There are only 10 Pacific porpoises left. But saving the species is still possible

They were thought to be doomed to extinction: Pacific porpoises are today the most endangered species of marine mammals. And for good reason, scientists estimate that there are only about ten left in the waters of the Gulf of California.

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Faced with this observation, many believed that this animal could never recover. In question, the forced consanguinity of future offspring. But this theory is now contradicted by a new study, published Thursday in the prestigious journal Science. Despite their low numbers, porpoises are not destined to disappear for genetic reasons, she assures. At least on one condition: that the fishing practices responsible for their decline cease completely.

We try to go against this idea that there is no hope, that there is nothing we can do to save them.Jacqueline Robinson, lead author of the study and researcher at the University of California, San Francisco, told AFP. The campaign for the survival of this species mobilizes in particular the actor Leonardo di Caprio, and has become a diplomatic issue, the United States putting pressure on Mexico.

Low genetic diversity

From the same family as the dolphins, these porpoises measure on average just over a meter only, which makes them the smallest species of cetaceans. Called “vaquita marina(small sea cow) in Mexico, the animal only lives in a very restricted area, in the northern Gulf of California. In the 20th century, it was decimated by the large gillnets used to fish in particular a fish itself threatened, the totoaba, much sought after in certain countries. Although the fishing of this fish has been declared illegal, the ban is not always respected. However, porpoises get caught in these nets, causing their death.

When they were first counted in 1997, there were already only 570 of them. Today, the species is on the verge of extinction, and some believe that their fate is now sealed, because of inevitable consanguinity. To find out for sure, the researchers analyzed the genome of 20 porpoises, from samples taken between 1985 and 2017 (most of them from dead individuals) and preserved since. This allowed them to determine that Pacific porpoises have always been a rare species, their population having never exceeded a few thousand over the past 250,000 years.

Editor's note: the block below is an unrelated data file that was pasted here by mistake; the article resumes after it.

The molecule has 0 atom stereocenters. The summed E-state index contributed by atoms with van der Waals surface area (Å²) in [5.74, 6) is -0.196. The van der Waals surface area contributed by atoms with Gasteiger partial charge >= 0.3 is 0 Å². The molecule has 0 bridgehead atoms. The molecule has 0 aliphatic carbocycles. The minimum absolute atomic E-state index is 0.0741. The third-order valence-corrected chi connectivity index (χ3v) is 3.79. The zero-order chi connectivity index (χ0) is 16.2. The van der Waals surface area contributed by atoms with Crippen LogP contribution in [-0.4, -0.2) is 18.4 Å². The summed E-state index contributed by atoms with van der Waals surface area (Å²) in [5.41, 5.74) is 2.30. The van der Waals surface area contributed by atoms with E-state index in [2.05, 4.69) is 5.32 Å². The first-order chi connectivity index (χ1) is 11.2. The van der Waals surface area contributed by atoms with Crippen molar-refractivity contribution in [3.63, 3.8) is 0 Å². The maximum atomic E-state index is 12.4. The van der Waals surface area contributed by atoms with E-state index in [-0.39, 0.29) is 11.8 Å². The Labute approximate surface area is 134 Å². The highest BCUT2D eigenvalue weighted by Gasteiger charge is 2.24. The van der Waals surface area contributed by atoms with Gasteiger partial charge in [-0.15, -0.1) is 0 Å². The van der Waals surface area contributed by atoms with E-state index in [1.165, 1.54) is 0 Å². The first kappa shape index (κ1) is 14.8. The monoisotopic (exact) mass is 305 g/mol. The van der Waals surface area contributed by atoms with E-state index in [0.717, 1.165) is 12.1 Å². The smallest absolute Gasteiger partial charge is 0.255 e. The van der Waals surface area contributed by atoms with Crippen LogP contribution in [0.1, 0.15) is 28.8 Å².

Their genetic diversity is therefore very low. A result confirmed by comparing their genome to that of eleven other species (dolphins, killer whales, whales, etc.). “In general, it is believed that low genetic diversity is a bad thing. But in this case, it represents an advantage for the possibility of survival of the Pacific porpoises“, explained Jacqueline Robinson.

Stop the nets

To understand why, it is necessary to understand the mechanism that makes inbreeding problematic. The reason is due to some type of harmful genetic mutation. Having a single copy of this mutation in one’s genetic code is not a problem. On the other hand, inheriting two copies becomes problematic for the health of the individual. However, inheriting two similar copies is more likely when two parents are from the same family.

But porpoises today have very few of these harmful mutations in their genetic code. Why? “Because their population has always been very low», Details the researcher. “So these mutations have historically been eliminated far more efficiently than in large populations, where they can persist and remain immune to natural selection.Based on this observation, the researchers then carried out simulations in order to estimate the chances of survival of the Pacific porpoises. If net fishing stops completely, then the risk of extinction of the species is only 6%. But if fishing is only reduced, the risk of extinction increases drastically: even with an 80% reduction in fishing, porpoises have a 62% chance of extinction.

If it is therefore still possible to save them, there is an emergency, alert the researchers. “If we lose them, it will be the result of human choices, not genetic factors.“, underlined in a press release Christopher Kyriazis, of the University of California at Los Angeles and co-author of the study. The scientists believe that their simulations could be applied to other rare species, such as tigers, the Florida panther, the Tasmanian devil… For which they also hope to bring some hope.

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